I think that the point of SOAP and WSDL is to enable organizations to
integrate their information systems within the organization and across
organizational boundaries. Preserving existing investments is important
but secondary. And I am much more interested in helping people preserve
their investment in domain-specific software (packaged applications,
custom applications and database schema) than in generic middleware and
database software.

** Preserving existing investments cannot be secondary or the technology will not succeed.  The Corba Object Transaction Service could not re-invent Oracle or SQL Server, neither can Web services re-invent existing applications.

> I don't think anyone is suggesting that we propose 
> re-implementing existing database management systems, 
> transaction processing monitors, application servers, 
> object request brokers, messaging oriented middleware 
> systems, etc. to adapt to REST, or am I wrong about that?

It depends on the extent to which those things want to be considered
"Web tools" or implementation infrastructure that is gatewayed to the
Web. I don't think a SQL database needs to be considered a "Web tool"
though Web supporting interfaces are sometimes convenient. Application
servers already support REST! The app server software category rose to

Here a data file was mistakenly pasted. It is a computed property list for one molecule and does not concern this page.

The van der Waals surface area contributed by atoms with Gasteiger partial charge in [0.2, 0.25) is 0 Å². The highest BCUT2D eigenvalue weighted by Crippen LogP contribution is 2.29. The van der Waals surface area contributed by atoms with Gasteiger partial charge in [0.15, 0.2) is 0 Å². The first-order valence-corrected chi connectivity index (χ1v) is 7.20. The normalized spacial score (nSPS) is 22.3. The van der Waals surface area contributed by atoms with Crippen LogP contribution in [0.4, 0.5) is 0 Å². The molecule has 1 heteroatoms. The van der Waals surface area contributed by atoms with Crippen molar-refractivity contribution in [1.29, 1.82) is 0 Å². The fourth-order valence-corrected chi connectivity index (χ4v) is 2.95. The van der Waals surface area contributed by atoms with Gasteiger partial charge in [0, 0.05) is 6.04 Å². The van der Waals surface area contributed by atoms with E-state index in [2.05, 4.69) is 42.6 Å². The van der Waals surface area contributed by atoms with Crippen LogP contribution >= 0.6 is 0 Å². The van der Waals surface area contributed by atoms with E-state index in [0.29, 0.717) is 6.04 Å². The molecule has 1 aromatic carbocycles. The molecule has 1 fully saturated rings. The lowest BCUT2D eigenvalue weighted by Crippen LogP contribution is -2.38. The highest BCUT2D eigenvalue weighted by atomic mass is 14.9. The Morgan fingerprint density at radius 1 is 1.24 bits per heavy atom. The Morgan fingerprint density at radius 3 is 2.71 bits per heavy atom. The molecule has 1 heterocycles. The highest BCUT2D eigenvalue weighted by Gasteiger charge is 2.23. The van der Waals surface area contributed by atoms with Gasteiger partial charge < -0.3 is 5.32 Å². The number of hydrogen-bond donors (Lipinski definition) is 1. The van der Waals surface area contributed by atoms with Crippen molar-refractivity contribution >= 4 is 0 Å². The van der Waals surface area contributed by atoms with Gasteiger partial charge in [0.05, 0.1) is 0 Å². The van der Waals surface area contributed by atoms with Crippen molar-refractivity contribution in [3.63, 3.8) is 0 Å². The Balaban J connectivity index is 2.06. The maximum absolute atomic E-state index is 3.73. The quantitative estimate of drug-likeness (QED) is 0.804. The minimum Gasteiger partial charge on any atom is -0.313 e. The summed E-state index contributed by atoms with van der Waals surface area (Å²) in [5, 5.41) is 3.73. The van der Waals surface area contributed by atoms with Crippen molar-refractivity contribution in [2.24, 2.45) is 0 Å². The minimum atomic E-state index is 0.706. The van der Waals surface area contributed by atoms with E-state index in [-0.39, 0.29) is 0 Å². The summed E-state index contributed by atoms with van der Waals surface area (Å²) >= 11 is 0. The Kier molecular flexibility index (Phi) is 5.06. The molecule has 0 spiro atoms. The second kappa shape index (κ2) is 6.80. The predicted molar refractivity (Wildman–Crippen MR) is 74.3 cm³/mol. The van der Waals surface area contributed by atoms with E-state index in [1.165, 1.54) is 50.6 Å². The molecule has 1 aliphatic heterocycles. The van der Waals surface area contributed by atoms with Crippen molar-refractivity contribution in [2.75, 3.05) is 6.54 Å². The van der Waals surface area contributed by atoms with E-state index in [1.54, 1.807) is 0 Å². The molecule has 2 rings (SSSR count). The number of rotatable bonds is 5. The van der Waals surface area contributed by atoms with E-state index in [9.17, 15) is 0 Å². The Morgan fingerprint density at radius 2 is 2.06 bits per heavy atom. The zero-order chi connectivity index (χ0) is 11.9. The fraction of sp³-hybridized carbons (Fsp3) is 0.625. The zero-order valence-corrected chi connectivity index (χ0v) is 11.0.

prominence as the tool you use to do the mapping between legacy systems
and "the Web architecture".

** Yes, but application servers are fundamentally 3-tier structured architectures designed for fanning in or multiplexing a large number of clients sharing a single resource such as a database.  They are not well suited architecturally to loosely-coupled message oriented interactions (despite the support in J2EE 1.3 for Mbeans, JMS, and the like), and this gets us back to the orignal point of the thread.  Web services, like the Web itself, are better suited to asynchronous message oriented interactions than to RPCs, and the asynchronous messaging paradigm grew to prominence precisely because of its benefits to integration -- the level of abstraction is better suited to bridging multiple technology domains than RPCs are.